The particular trees may have been cut down long ago and forgotten; but the name survives to perpetuate its sylvan history. There may be no more a wood of Limes at Lyndhurst, there may be no Oaks at Oakville, Elms at Elmley, or Ashes at Ashton; but still the names will always suggest—at least—a probability of sylvan origin.
    • 2002, Jeffrey K. Wilson, “Introduction”, in The German Forest: Nature, Identity, and the Contestation of a National Symbol, 1871–1914 (German and European Studies), Toronto, Ont.: University of Toronto Press, ↑ISBN, page 1; republished Toronto, Ont.: University of Toronto Press, 2012, ↑ISBN, page 3:
      Over the course of the nineteenth century, an entity known as the 'German forest' arose out of Central Europe's sylvan diversity.
  2. Residing in a forest or wood.
    • 1790, Cálidás [i.e., Kālidāsa]; [William Jones, transl.], Sacontalá; or, The Fatal Ring: An Indian Drama. By Cálidás. Translated from the Original Sanscrit and Prácrit, London: Printed for Edwards, Pall Mall; by J. Cooper, No. 31, Bow Street, Covent Garden, with his new-invented ink, OCLC 560416527, Act IV, page 46:
      Now, my Sacontalá, you are becomingly decorated: put on this lower veſt, the gift of ſylvan goddeſſes.
  3. Wooded, or covered in forest.
    • 2011, Pat[ricia J.] Dillon; Lynne [Smith] Diebel, “Enter, Northwoods: Rhinelander Area”, in Green Travel Guide to Northern Wisconsin: Environmentally and Socially Responsible Travel, Madison, Wis.: University of Wisconsin Press, ↑ISBN, page 134:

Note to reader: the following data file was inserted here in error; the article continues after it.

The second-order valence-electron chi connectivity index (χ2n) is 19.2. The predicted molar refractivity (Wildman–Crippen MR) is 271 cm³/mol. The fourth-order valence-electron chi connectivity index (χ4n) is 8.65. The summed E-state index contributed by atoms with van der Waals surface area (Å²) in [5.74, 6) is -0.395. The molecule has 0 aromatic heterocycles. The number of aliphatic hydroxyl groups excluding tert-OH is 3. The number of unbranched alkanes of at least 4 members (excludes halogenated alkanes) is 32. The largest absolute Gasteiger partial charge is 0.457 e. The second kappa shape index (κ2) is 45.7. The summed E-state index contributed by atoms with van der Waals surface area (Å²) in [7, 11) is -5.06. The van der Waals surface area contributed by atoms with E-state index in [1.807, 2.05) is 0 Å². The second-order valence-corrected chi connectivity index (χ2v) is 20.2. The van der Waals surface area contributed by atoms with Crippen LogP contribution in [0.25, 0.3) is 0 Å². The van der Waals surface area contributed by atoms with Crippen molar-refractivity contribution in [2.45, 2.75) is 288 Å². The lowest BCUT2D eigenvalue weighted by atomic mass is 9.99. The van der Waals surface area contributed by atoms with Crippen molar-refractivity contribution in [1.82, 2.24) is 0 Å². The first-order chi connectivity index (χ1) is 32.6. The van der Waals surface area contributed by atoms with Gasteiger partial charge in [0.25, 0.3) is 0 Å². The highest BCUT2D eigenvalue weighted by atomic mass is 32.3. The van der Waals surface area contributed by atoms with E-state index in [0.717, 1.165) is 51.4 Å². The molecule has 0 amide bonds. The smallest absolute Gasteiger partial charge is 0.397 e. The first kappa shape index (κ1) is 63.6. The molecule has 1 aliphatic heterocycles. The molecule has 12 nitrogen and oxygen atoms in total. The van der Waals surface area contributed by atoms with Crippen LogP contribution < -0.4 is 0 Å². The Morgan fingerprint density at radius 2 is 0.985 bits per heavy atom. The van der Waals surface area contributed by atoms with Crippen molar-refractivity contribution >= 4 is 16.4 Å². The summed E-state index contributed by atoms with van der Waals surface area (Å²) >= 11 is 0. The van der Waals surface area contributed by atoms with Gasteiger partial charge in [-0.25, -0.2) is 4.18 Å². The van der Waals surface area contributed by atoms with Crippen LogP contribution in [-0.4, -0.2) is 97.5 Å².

Nicolet Area Technical College, a Rhinelander green centerpiece, gets high marks not just for its management of more than two hundred acres of sylvan land and its thousand feet of frontage along the pristine shores of Lake Julia, but for being Wisconsin's college campus leader in renewable energy use.

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sylvan (plural sylvans)

  1. One who resides in the woods.
    • 1826, [Horace Smith], chapter III, in Brambletye House; or, Cavaliers and Roundheads. A Novel. [...] In Three Volumes, volume II, Boston, Mass.: Wells and Lilly—State Street, OCLC 5824610, pages 80–81:
      [H]e hurried to a masquerade-warehouse in Westminster, where he selected the garb of a sylvan, or a man of the woods, together with a guitar, which he entrusted to a porter, bidding him accompany then to St. James's Park. / "But what connexion is there between a sylvan and a French song accompanied by the guitar?" asked Jocelyn, as they paced rapidly along. / "None whatever," replied his companion, "and, therefore, the better for our purpose. The King has long lost taste for that which is appropriate: to be pleased he must be surprised, and this can only be effected by some absurdity; the more preposterous the more likely to succeed."
  2. A fabled deity of the wood; a faun, a satyr.